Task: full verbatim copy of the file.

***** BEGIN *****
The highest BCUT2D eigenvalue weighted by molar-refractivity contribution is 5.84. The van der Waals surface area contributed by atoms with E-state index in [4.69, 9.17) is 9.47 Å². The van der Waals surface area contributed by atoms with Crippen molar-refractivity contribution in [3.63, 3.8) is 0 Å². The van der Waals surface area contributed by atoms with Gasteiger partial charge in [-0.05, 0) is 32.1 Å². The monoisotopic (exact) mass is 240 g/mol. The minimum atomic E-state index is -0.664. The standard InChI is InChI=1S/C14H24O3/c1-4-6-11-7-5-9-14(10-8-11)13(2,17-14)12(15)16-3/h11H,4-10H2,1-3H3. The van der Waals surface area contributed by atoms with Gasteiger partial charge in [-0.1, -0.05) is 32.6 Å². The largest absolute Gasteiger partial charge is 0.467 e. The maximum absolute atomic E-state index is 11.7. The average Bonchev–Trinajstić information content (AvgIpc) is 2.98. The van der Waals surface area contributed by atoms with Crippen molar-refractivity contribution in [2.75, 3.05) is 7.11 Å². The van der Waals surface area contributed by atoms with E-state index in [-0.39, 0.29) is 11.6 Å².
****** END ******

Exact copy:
The highest BCUT2D eigenvalue weighted by molar-refractivity contribution is 5.84. The van der Waals surface area contributed by atoms with E-state index in [4.69, 9.17) is 9.47 Å². The van der Waals surface area contributed by atoms with Crippen molar-refractivity contribution in [3.63, 3.8) is 0 Å². The van der Waals surface area contributed by atoms with Gasteiger partial charge in [-0.05, 0) is 32.1 Å². The monoisotopic (exact) mass is 240 g/mol. The minimum atomic E-state index is -0.664. The standard InChI is InChI=1S/C14H24O3/c1-4-6-11-7-5-9-14(10-8-11)13(2,17-14)12(15)16-3/h11H,4-10H2,1-3H3. The van der Waals surface area contributed by atoms with Gasteiger partial charge in [-0.1, -0.05) is 32.6 Å². The largest absolute Gasteiger partial charge is 0.467 e. The maximum absolute atomic E-state index is 11.7. The average Bonchev–Trinajstić information content (AvgIpc) is 2.98. The van der Waals surface area contributed by atoms with Crippen molar-refractivity contribution in [2.75, 3.05) is 7.11 Å². The van der Waals surface area contributed by atoms with E-state index in [-0.39, 0.29) is 11.6 Å².